The American model shows snow moving into the D.C. area from the southwest by early Wednesday morning. (Capital Weather Gang and Pivotal Weather)

* Winter weather advisory 3 p.m. today to 3 a.m. Monday for western Loudoun, northwest Montgomery, northwest Howard counties and points north and west *

TODAY’S DAILY DIGIT

A somewhat subjective rating of the day’s weather, on a scale of 0 to 10.

4/10: Early sun with a bit of rain or sleet late isn’t a total disaster. But definitely downhill from the past few days.

EXPRESS FORECAST

Today: Increasing clouds, chance of late-day rain/sleet. Highs: Upper 30s to low 40s.

Tonight: Rain showers, wintry mix far north and west. Lows: Mid- to upper 30s.

Tomorrow: Becoming partly sunny and breezy. Highs: Upper 40s to near 50.

View the current weather at The Washington Post headquarters.

FORECAST IN DETAIL

After a decent morning into mid-afternoon, some areas of light rain and sleet are possible late this afternoon into the evening, before a rainy overnight. The weather then turns brighter and breezy for Presidents’ Day, allowing us to focus our attention on the potentially significant midweek winter storm, which looks increasingly likely to bring some accumulating snow late Tuesday night into Wednesday, followed by a wintry mix and then rain.

Get our daily forecasts on your Amazon Alexa device. Click here to find out how.

Today (Sunday): It’s a mostly clear and cold start, but that’s due to change, at least the “mostly clear” part anyway. Clouds increase late morning into the afternoon as our next system approaches from the southwest, capping highs in the upper 30s to low 40s. Areas of light rain and sleet may develop late in the afternoon, but temperatures will be above freezing area-wide. Confidence: Medium-High

Tonight: Most of us should change to just rain during the evening. But our far north and west suburbs may hang on to a bit of sleet or freezing rain into the mid-evening, with perhaps isolated icy spots on untreated surfaces if temperatures briefly dip to around freezing. Overnight, it’s just light rain area-wide with temperatures fairly steady in the mid- to upper 30s. A few spots of fog or drizzle could linger as the showers move out toward morning. A dreary night for sure. Confidence: Medium-High

Follow us on Facebook, Twitter and Instagram for the latest updates. For related traffic news, check out Gridlock. Keep reading for the forecast through midweek

Tomorrow (Presidents’ Day): The rain should be finished before sunrise with a cold front working through during the morning, but colder air is slow to arrive. So even with an increasingly gusty breeze from the northwest, highs should reach the upper 40s to near 50 as skies turn partly sunny. Afternoon winds could gust near 30 mph. Confidence: Medium-High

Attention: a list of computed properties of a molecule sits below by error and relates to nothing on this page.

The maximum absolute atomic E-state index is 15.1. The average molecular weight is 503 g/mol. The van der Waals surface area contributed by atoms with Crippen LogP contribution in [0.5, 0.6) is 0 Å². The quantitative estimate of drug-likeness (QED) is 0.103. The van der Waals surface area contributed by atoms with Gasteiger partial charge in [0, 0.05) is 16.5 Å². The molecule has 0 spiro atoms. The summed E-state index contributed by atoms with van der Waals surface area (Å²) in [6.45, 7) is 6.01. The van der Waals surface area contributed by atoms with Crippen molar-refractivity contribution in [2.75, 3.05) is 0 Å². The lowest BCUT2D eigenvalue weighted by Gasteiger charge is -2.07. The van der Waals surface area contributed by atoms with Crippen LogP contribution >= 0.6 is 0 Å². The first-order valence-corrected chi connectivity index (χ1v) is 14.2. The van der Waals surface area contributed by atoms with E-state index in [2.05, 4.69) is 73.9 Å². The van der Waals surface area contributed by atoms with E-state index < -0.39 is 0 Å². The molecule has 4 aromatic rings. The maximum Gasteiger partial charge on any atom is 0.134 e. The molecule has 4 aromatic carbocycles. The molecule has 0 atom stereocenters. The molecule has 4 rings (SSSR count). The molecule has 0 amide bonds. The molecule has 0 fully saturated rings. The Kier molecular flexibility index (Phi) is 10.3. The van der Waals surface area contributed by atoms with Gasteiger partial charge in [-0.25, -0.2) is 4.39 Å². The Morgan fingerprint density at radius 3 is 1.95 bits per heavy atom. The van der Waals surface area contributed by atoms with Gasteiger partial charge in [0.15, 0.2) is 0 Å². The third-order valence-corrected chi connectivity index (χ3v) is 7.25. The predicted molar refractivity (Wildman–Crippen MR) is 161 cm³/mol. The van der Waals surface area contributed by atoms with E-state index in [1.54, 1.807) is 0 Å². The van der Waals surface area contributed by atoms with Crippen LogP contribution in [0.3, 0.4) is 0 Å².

Tomorrow night: Skies continue to clear into the overnight, and with the influx of colder and drier air, temperatures are quick to fall after dark. Winds continue from the northwest but lose their punch, as lows bottom in the mid-20s to low 30s beneath partly to mostly clear skies. Confidence: Medium-High

A LOOK AHEAD

On Tuesday, strong high pressure provides partly sunny skies and colder temperatures with highs in the low 40s or so, although with lighter winds, it isn’t so bad. A storm system approaches from the southwest during the evening, and as lows drop to the low to mid-30s, snow should develop overnight or toward morning. Confidence: Medium

Accumulating snow seems increasingly likely Wednesday morning with a few inches possible, probably changing to a wintry mix later in the morning into the afternoon or evening, before changing to rain Wednesday night, with temperatures holding in the 30s throughout. As usual, this transition happens generally from southeast to northwest, with our north and west suburbs holding on to wintry precipitation and temperatures at or below freezing the longest. It’s too soon to get into specific snow amounts and exactly when and where precipitation will change over, but we’ll provide a full update later today. Confidence: Low-Medium

SNOW POTENTIAL INDEX

A daily assessment of the potential for at least one inch of snow in the next week, on a 0-10 scale.

6/10 (): Maybe not a lock quite yet, but increasing confidence in some accumulating snow late Tuesday night into Wednesday, before turning to a wintry mix.

Dan Stillman contributed to this forecast.